21 "That is how it will be for anyone who stores things away for himself but is not rich in God's eyes."


One of the biggest problems in today's society is the proper focus concerning money and the accumulation of wealth. We all get caught up in the pursuit of more and more money. What is your focus in regards to money and what you have been blessed with? Is it to save what you receive only for material possessions and retirement?

In the Book of Luke's version of the Sermon on the Mount, Jesus was asked to resolve a dispute a man had with his brother, concerning the fair division of their inheritance. Questioning the man as to why he was asking Jesus to be the judge and arbitrator, he related the parable noted above. Note that we are told that the man was rich, and that his lands produced a good crop.

Obviously he had been very blessed, and since "all good things come from above", the right focus would have been to acknowledge God for His blessings, and to seek God as to how he should distribute what he had been given. Instead, the man was focused only on himself, and on top of hoarding what he had for himself, he desired to store away even more. Because of the man's foolish focus on only himself, God takes it all away, even the man's life.

Jesus's teaching is very clear here, and it gives us great food for thought as we consider what Next Worth is all about. God provides us with everything we have; our money and possessions; our very lives. He expects us to have proper focus in regards to the blessings He gives us. The message to the man and audience as well is that his concern is wrongly placed in God's mind.

First, we need to always acknowledge that God is our provider, and second, we need to seek Him when it comes to how we use what we have been given. Third, we need to share the blessings that come to us, be it money or financial, or be it talent or ability. In God's economy it does not matter the amount of money and wealth you have, but the heart in which it is received and how it is ultimately utilized. As you increase your understanding of Next Worth, seek the riches God offers in your investment in the eternal.

Friday, January 29, 2010

Reflection and Worship - January 29, 2010

Psalm 103 (New International Reader's Version)
A psalm of David.
1 I will praise the Lord. Deep down inside me, I will praise him. I will praise him, because his name is holy.
2 I will praise the Lord. I won't forget anything he does for me.
3 He forgives all my sins. He heals all my sicknesses.
4 He saves my life from going down into the grave. His faithful and tender love makes me feel like a king.
5 He satisfies me with the good things I long for. Then I feel young and strong again, just like an eagle.
6 The Lord does what is right and fair for all who are beaten down.
7 He told Moses all about his plans. He let the people of Israel see his mighty acts.
8 The Lord is tender and kind. He is gracious. He is slow to get angry. He is full of love.
9 He won't keep bringing charges against us. He won't stay angry with us forever.
10 He doesn't punish us for our sins as much as we should be punished. He doesn't pay us back in keeping with the evil things we've done.
11 His love for those who have respect for him is as high as the heavens are above the earth.
12 He has removed our lawless acts from us as far as the east is from the west.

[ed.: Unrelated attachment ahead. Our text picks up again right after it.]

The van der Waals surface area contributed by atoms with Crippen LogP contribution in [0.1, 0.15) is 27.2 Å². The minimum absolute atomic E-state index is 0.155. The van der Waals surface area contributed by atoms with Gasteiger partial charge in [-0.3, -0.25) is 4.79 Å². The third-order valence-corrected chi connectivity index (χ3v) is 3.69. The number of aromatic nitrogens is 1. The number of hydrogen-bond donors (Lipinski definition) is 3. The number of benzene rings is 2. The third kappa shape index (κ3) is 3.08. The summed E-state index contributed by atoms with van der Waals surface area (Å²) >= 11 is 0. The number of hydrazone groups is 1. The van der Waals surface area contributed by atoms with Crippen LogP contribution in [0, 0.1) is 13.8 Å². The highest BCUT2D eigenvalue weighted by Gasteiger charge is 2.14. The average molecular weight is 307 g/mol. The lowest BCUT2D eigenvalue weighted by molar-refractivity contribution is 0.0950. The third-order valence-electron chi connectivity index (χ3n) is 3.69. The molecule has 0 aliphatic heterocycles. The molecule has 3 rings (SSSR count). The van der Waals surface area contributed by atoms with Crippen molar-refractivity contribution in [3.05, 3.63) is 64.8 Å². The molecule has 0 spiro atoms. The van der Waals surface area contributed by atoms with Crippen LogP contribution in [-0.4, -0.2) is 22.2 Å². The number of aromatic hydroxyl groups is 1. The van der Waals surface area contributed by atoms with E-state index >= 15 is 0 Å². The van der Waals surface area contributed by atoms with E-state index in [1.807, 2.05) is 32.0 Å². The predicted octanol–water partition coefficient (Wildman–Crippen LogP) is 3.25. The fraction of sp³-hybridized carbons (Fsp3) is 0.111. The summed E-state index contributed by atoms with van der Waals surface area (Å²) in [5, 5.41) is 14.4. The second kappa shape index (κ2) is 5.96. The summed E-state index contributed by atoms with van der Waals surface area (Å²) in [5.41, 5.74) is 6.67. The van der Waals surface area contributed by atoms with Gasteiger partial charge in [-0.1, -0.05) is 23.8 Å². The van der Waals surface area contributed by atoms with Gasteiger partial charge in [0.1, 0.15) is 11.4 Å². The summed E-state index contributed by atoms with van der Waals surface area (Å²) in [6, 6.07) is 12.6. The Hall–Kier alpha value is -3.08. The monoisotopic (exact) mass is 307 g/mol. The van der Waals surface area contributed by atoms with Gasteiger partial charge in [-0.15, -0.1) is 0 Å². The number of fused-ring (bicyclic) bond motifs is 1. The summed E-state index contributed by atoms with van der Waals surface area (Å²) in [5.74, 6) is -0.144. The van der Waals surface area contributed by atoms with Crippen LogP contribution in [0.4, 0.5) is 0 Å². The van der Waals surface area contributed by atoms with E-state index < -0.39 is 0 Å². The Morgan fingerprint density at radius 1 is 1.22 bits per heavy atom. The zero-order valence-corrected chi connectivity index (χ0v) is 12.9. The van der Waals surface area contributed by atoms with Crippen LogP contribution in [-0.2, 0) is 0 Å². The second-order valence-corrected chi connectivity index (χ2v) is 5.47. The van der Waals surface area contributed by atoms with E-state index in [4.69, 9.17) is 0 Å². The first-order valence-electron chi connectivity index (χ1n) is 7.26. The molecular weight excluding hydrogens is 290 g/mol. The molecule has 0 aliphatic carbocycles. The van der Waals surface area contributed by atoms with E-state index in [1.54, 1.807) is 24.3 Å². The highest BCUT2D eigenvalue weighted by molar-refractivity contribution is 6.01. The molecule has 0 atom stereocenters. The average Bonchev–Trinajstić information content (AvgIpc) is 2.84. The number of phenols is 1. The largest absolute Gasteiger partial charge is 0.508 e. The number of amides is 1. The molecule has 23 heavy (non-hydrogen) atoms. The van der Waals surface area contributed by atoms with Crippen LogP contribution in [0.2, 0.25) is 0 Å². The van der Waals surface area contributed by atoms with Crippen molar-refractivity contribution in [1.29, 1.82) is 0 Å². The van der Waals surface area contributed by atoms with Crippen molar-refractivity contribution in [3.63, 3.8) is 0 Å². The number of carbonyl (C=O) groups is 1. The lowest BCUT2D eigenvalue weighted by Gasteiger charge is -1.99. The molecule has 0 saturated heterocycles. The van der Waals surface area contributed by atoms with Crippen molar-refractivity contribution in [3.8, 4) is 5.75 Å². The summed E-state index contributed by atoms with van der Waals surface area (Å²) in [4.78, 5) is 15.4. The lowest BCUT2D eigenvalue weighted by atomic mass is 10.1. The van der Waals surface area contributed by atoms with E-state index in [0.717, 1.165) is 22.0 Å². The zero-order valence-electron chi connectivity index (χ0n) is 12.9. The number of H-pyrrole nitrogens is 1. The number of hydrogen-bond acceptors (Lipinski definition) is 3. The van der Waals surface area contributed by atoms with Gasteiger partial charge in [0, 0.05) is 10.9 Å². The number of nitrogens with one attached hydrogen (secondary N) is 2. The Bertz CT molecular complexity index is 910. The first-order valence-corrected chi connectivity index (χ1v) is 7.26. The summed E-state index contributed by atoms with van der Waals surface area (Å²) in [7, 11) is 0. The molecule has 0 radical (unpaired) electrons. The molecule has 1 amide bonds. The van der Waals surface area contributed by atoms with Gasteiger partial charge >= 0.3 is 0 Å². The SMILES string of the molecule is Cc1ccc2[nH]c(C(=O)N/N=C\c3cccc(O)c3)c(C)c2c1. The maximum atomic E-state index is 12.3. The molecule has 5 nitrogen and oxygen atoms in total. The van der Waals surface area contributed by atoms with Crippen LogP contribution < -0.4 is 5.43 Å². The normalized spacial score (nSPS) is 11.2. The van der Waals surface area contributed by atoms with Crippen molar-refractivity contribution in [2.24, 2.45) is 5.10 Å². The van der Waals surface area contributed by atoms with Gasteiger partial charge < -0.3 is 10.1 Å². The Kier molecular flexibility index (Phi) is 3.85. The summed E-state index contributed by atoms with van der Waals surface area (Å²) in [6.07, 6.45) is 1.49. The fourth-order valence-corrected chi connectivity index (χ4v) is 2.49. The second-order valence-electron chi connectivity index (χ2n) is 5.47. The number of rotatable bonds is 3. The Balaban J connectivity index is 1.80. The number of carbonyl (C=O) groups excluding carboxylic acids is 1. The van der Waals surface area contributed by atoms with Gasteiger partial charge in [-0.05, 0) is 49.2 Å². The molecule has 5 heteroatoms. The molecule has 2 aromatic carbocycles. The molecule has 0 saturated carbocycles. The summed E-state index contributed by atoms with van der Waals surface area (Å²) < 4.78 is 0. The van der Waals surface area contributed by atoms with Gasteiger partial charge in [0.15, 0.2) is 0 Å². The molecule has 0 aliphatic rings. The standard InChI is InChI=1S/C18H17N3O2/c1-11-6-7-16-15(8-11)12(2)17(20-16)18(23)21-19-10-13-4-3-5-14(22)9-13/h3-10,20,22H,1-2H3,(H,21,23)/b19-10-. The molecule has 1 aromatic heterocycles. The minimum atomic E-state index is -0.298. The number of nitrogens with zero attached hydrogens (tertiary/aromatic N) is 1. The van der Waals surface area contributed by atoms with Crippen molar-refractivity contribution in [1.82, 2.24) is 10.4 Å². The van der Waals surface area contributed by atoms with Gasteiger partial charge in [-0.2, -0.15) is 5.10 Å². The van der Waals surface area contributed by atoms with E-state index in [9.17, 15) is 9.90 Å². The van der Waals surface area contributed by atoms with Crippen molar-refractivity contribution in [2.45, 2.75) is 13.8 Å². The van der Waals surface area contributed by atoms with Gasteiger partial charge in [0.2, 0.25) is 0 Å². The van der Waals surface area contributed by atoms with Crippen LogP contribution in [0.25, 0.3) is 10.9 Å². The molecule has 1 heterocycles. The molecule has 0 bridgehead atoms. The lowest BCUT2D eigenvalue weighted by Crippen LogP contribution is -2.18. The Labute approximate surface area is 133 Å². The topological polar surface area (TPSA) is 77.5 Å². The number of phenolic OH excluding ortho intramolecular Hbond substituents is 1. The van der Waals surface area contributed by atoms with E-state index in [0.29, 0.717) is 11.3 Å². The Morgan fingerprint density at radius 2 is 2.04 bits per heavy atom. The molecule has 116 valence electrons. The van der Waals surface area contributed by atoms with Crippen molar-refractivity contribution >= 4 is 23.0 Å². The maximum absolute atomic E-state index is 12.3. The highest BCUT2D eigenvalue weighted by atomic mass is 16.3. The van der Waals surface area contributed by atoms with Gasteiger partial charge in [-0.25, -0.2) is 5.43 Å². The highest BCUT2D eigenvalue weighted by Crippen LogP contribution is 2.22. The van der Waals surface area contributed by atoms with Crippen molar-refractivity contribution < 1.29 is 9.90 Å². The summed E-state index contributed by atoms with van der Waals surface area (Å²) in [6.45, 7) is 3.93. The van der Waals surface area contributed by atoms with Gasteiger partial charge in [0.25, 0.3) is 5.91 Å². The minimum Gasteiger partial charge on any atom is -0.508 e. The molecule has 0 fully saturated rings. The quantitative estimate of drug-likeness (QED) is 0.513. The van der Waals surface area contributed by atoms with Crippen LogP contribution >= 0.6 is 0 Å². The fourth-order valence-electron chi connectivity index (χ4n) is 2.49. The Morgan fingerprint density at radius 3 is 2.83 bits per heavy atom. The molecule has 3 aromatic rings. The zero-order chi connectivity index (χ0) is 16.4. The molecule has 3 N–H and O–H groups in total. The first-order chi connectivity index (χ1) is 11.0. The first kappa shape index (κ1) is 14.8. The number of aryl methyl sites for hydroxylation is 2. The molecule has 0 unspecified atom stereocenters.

13 A father is tender and kind to his children. In the same way, the Lord is tender and kind to those who have respect for him.
14 He knows what we are made of. He remembers that we are dust.
15 People's lives are like grass. People grow like the flowers in the field.
16 When the wind blows on them, they are gone. No one can tell that they had ever been there.
17 But the Lord's love for those who have respect for him lasts for ever and ever. Their children's children will know that he always does what is right.
18 He always loves those who keep his covenant. He always does what is right for those who remember to obey his commands.
19 The Lord has set up his throne in heaven. His kingdom rules over all.
20 Praise the Lord, you angels of his. Praise him, you mighty ones who carry out his orders and obey his word.
21 Praise the Lord, all you angels in heaven. Praise him, all you who serve him and do what he wants.
22 Let everything the Lord has made praise him everywhere in his kingdom.
I will praise the Lord.


This evening as we take the time to rest after a hard week of work, let's reflect on the goodness and mercy of God. Make it a point in your weekend to praise and worship Him for all He has done. Like Jesus, take time to seek Him privately and intimately. Everything we are we owe to Him. Take the time to rest in Him.

Thursday, January 28, 2010

What Happened? - January 28, 2010

Galatians 2:19-21 (New International Reader's Version)19 Because of the law, I died as far as the law is concerned. I died so that I might live for God. 20 I have been crucified with Christ. I don't live any longer. Christ lives in me. My faith in the Son of God helps me to live my life in my body. He loved me. He gave himself for me. 21 I do not get rid of the grace of God. What if a person could become right with God by obeying the law? Then Christ died for nothing!


What is the hardest thing to understand about your trust and belief in Jesus Christ as Savior? For me it was to understand what this "salvation" thing was all about. At the time of my conversion, I knew that I had to do something different in my life. I was completely "lost" in this world, and distressed that if I did not change, I was doomed. When I died, I would find myself standing before a holy and just God without excuse and destined for destruction.